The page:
Interactions of halichondrin B and eribulin with tubulin

Ruoli Bai, Tam Luong Nguyen, James C. Burnett, Onur Atasoylu, Murray H G Munro, George Pettit, Amos B. Smith, Rick Gussio, Ernest Hamel

Research output: Contribution to journalArticlepeer-review

44 Scopus citations


Compounds that modulate microtubule dynamics include highly effective anticancer drugs, leading to continuing efforts to identify new agents and improve the activity of established ones. Here, we demonstrate that [ 3H]-labeled halichondrin B (HB), a complex, sponge-derived natural product, is bound to and dissociated from tubulin rapidly at one binding site per αβ-heterodimer, with an apparent Kd of 0.31 μM. We found no HB-induced aggregation of tubulin by high-performance liquid chromatography, even following column equilibration with HB. Binding of [ 3H]HB was competitively inhibited by a newly approved clinical agent, the truncated HB analogue eribulin (apparent Ki, 0.80 μM) and noncompetitively by dolastatin 10 and vincristine (apparent Ki's, 0.35 and 5.4 μM, respectively). Our earlier studies demonstrated that HB inhibits nucleotide exchange on β-tubulin, and this, together with the results presented here, indicated the HB site is located on β-tubulin. Using molecular dynamics simulations, we determined complementary conformations of HB and β-tubulin that delineated in atomic detail binding interactions of HB with only β-tubulin, with no involvement of the α-subunit in the binding interaction. Moreover, the HB model served as a template for an eribulin binding model that furthered our understanding of the properties of eribulin as a drug. Overall, these results established a mechanistic basis for the antimitotic activity of the halichondrin class of compounds.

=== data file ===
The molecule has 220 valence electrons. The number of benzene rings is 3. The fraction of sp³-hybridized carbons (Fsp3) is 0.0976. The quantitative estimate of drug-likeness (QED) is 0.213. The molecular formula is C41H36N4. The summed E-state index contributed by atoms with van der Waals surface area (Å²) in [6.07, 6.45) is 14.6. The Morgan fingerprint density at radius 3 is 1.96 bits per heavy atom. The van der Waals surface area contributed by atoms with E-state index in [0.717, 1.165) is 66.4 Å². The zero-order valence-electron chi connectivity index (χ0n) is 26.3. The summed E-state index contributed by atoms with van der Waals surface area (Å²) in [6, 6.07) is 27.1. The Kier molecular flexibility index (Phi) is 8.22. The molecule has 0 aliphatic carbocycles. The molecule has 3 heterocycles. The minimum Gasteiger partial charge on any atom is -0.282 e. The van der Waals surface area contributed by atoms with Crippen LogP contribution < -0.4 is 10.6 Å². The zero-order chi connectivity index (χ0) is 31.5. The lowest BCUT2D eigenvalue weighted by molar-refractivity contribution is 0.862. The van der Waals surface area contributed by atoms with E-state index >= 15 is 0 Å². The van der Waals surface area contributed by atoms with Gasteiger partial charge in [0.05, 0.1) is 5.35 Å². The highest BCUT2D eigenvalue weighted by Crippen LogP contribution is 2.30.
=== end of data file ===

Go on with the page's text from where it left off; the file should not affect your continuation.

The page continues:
Original languageEnglish (US)
Pages (from-to)1393-1404
Number of pages12
JournalJournal of Chemical Information and Modeling
Issue number6
StatePublished - Jun 27 2011

ASJC Scopus subject areas

  • Chemistry(all)
  • Chemical Engineering(all)
  • Computer Science Applications
  • Library and Information Sciences


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